UK highlights questions for Syria
DOHA, Qatar (CNN) -- Syria has an "opportunity to prove" that it is not what Washington calls a "rogue nation" sponsoring terrorism, developing chemical weapons and harboring former Iraqi leaders, British Foreign Secretary Jack Straw said Tuesday.
"There are some important questions for Syria to answer and to deal with," Straw told reporters at U.S. Central Command in Doha.
"It's very important that Syria accepts the new reality and operates in a constructive, cooperative way with us and the United States."
Syria has denied the allegations, saying the U.S. wants to divert attention from civil disorder in Iraq.
When asked if he agreed with the United States that Syria was a "rogue nation," Straw said Britain and America "use different descriptions."
On Sunday, U.S. President George W. Bush said Washington believed Damascus was harboring senior Iraqi officials, adding: "We believe there are chemical weapons in Syria." (Full story)
And on Monday several members of the Bush administration stepped up pressure on Damascus, with U.S. Secretary of State Colin Powell threatening diplomatic and economic sanctions. (Full story)
The Syrian ambassador to the United States, Rostom Al-Zoubi, told CNN Monday: "All these accusations are baseless. We deny them."
But Straw said Tuesday the Syrian government had to "understand the seriousness of the situation."
He added that in past meetings with President Bashar Assad and Foreign Minister Farouk al-Sharaa, both men seemed to have the "future interest and welfare of their country at heart."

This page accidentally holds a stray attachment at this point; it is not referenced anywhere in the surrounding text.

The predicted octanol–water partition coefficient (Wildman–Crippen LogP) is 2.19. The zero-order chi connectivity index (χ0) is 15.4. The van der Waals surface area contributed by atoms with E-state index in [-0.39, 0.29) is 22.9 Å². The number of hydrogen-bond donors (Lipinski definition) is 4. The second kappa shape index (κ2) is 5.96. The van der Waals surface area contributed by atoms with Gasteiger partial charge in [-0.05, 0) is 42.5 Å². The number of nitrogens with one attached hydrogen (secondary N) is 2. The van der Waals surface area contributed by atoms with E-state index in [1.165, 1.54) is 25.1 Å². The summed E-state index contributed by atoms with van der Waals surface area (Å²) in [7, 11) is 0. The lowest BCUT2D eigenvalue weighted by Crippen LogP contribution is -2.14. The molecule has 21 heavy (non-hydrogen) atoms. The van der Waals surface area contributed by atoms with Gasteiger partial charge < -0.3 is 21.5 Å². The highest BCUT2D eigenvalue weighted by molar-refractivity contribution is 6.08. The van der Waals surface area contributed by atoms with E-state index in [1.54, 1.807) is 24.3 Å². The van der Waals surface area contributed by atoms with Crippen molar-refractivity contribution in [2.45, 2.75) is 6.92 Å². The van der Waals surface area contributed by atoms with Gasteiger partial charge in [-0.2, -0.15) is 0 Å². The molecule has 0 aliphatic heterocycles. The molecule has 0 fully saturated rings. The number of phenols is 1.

Straw's visit to Doha came on the second day of a tour of Gulf states. On Monday in Bahrain he denied Syria was on a U.S. hit list. (Full story)
Spanish Prime Minister Jose Maria Aznar, who supported the U.S. and UK in the Iraq war, said Tuesday that Syria would not be a military target.
"Syria has been and will be a friend of Spain. It will not be the target of any war actions," Aznar told reporters in Warsaw, Poland, before meeting Polish Prime Minister Leszek Miller, another staunch U.S. ally.
"I am convinced that the conflict will not spread to other countries in the region," Reuters quoted Aznar as saying.
U.N. Secretary-General Kofi Annan expressed concern Monday that statements about Syria could further destabilize the Middle East, although he did not single out the United States.
"The secretary-general is concerned that recent statements directed at Syria should not contribute to a wider destabilization in a region already affected heavily by the war in Iraq," said a statement from Annan's office. (Full story)